Ficus petiolaris is another of my favorite caudiciforms. Even at a young age this tree can produce a swollen stem with a lot of character. Ficus palmeri is very similar to F. petiolaris. Some botanists feel that they are just varieties of the same species. In my opinion there is significant difference between the two to be considered two distinct species. Both originate from Mexico. If grown in the ground these trees can grow large. I have grown most of my plants in containers, which stunts growth. This stunting eventually produces very interesting trunks and roots. The leaf of Ficus petiolaris has pinkish-red veins, while F. palmeri leaf veins are light green. Both species make excellent bonsai specimens. I have over ten special plants in my personal collection. I can't get enough of both types. I hope you will find the same!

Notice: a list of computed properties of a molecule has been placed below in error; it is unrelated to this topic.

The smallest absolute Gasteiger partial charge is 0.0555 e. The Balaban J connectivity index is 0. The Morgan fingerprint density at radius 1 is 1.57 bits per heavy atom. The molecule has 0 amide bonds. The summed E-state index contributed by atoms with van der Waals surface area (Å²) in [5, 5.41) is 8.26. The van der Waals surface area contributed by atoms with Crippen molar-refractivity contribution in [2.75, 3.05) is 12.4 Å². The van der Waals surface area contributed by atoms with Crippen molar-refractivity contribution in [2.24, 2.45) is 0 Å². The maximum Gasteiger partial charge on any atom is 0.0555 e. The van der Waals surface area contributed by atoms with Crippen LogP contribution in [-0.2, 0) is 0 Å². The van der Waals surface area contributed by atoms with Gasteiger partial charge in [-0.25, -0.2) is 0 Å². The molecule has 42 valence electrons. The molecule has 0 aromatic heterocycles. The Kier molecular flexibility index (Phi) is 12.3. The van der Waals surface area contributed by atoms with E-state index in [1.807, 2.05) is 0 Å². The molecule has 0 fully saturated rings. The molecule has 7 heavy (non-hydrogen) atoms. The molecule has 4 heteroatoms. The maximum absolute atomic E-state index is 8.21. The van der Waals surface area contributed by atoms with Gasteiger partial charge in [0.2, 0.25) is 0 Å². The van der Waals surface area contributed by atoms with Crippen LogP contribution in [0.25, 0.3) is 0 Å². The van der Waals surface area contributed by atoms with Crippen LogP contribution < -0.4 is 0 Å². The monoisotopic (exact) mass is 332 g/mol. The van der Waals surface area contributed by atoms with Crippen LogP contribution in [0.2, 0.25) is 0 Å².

Both, Ficus petiolaris and Ficus palmeri are easy to grow. They will grow best in part sun to shade. Plants in full sun will produce smaller leaves and have a tendency to "cup'. In the shade plants produce large flat leaves. If you want your plants to grow large, plant them in large pots with well draining soil. I have grown most of my plants "hard" in small pots. In small pots they will need to be watered regularly to prevent wilting. Fertilize regularly to promote good growth. I trim my plants at least once a year during their short dormancy period. I also strip off any leaves during this time. This seems to give them a fresh start. Ficus produce figs for fruit. Unfortunately without the proper wasp for pollinating they will not produce seeds. Both types make beautiful bonsai specimens.